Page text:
The Château de Suscinio was built in the late Middle Ages as the residence of the Dukes of Brittany. The spectacular site comprises the moated castle, a ruined chapel, a dovecote, and a few ruined outbuildings.
Designed to be a place of leisure, between the seaside and a forest full of game for hunting, the castle's first logis seigneurial (seigniorial house) dates from the beginning of the 13th century. The castle was fortified and enlarged, at the end of 14th century, when the heirs of the duchy had to fight to keep their assets (Brittany was not yet fully united to France and did not become so until 1514), after the castle was taken by Bertrand du Guesclin, the infamous Constable of France. John V and John VI constructed a new seigniorial residence block with a large, new corner tower known as the Tour Neuve. A casemate was added at the end of 15th century to protect artillery pieces. From 1471 to 1483, the castle housed Jasper Tudor, Henry Tudor (later King Henry VII of England), and the core of their group of exiled Lancastrians, numbering about 500 by 1483.
The castle was then slowly abandoned by the aristocracy. In the early sixteenth century, the former great hall of the 14th century along the northern curtain-wall, was destroyed. The castle was then confiscated by the French crown under King Francis I who offered it to one of his mistresses. In 1795, Suscinio was temporarily occupied by the royalists coming from Quiberon and heading to the north of the department. Written off in the 17th and 18th centuries, the castle was used off-and-on as a stone quarry until the Revolution.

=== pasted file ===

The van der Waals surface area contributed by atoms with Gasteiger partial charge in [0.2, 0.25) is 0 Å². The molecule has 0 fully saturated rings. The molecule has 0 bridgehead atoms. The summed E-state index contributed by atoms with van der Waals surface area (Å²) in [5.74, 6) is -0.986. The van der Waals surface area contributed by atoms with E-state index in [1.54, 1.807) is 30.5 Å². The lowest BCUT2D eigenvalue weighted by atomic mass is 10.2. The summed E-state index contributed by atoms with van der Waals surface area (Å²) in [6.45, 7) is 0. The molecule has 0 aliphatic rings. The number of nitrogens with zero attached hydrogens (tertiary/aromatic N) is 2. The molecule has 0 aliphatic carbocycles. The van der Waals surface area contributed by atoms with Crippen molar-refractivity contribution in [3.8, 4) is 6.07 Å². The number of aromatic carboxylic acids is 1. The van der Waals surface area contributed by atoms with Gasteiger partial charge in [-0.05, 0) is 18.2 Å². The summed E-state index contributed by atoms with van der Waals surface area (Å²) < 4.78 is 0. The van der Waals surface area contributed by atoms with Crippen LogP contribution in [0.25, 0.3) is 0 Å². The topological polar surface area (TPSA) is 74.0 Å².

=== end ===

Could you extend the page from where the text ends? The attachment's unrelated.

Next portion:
During the Revolution, it was sold to a merchant who continued to sell the stones, and it fell into even greater ruin.
The Département of Morbihan bought it in 1965, from the family of Jules de Francheville who attempted to preserve and restore the castle. The remains of a ducal chapel was found in the vicinity outside of the moats; its remarkable tiled floor has been carefully removed and restored and is now exhibited in a hall of the castle. Nowadays, Suscinio Castle has again regained its allure of an intact medieval fortress, but major restoration work continues.
The castle may be unique in Western Europe because of its restoration to its presumed late-15th century condition; because many other medieval fortresses made obsolete by the use of cannon in warfare were either dismantled or modernised to become 'comfortable country houses'.References:
Stavanger Cathedral is Norway's oldest cathedral. Bishop Reinald, who may have come from Winchester, is said to have started construction of the Cathedral around 1100. It was finished around 1150, and the city of Stavanger counts 1125 as its year of foundation. The Cathedral was consecrated to Swithin as its patron saint. Saint Swithun was an early Bishop of Winchester and subsequently patron saint of Winchester Cathedral. Stavanger was ravaged by fire in 1272, and the Cathedral suffered heavy damage. It was rebuilt under bishop Arne, and the Romanesque Cathedral was enlarged in the Gothic style.
In 1682, king Christian V decided to move Stavanger's episcopal seat to Kristiansand. However, on Stavanger's 800th anniversary in 1925, king Haakon VII instated Jacob Christian Petersen as Stavanger's first bishop in nearly 250 years.During a renovation in the 1860s, the Cathedral's exterior and interior was considerably altered. The stone walls were plastered, and the Cathedral lost much of its medieval looks. A major restoration led by Gerhard Fischer in 1939-1964 partly reversed those changes. The latest major restoration of the Cathedral was conducted in 1999. Andrew Lawrenceson Smith is famous for his works here.